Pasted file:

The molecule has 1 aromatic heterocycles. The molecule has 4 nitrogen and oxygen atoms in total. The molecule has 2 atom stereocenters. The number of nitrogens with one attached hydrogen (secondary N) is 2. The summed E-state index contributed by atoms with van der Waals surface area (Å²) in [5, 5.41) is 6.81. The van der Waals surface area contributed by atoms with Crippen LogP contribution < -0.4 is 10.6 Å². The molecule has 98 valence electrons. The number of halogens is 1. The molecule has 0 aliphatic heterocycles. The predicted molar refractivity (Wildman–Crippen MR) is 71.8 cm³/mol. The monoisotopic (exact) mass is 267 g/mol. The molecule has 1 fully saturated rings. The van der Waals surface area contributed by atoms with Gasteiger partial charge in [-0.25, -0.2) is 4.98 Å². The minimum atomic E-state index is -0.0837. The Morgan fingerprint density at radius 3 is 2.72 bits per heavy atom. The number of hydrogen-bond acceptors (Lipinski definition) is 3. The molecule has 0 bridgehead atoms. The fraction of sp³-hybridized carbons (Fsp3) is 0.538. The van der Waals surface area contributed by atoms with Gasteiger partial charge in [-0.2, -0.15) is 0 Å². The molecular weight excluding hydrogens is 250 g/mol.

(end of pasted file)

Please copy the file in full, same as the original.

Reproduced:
The molecule has 1 aromatic heterocycles. The molecule has 4 nitrogen and oxygen atoms in total. The molecule has 2 atom stereocenters. The number of nitrogens with one attached hydrogen (secondary N) is 2. The summed E-state index contributed by atoms with van der Waals surface area (Å²) in [5, 5.41) is 6.81. The van der Waals surface area contributed by atoms with Crippen LogP contribution < -0.4 is 10.6 Å². The molecule has 98 valence electrons. The number of halogens is 1. The molecule has 0 aliphatic heterocycles. The predicted molar refractivity (Wildman–Crippen MR) is 71.8 cm³/mol. The monoisotopic (exact) mass is 267 g/mol. The molecule has 1 fully saturated rings. The van der Waals surface area contributed by atoms with Gasteiger partial charge in [-0.25, -0.2) is 4.98 Å². The minimum atomic E-state index is -0.0837. The Morgan fingerprint density at radius 3 is 2.72 bits per heavy atom. The number of hydrogen-bond acceptors (Lipinski definition) is 3. The molecule has 0 bridgehead atoms. The fraction of sp³-hybridized carbons (Fsp3) is 0.538. The van der Waals surface area contributed by atoms with Gasteiger partial charge in [-0.2, -0.15) is 0 Å². The molecular weight excluding hydrogens is 250 g/mol.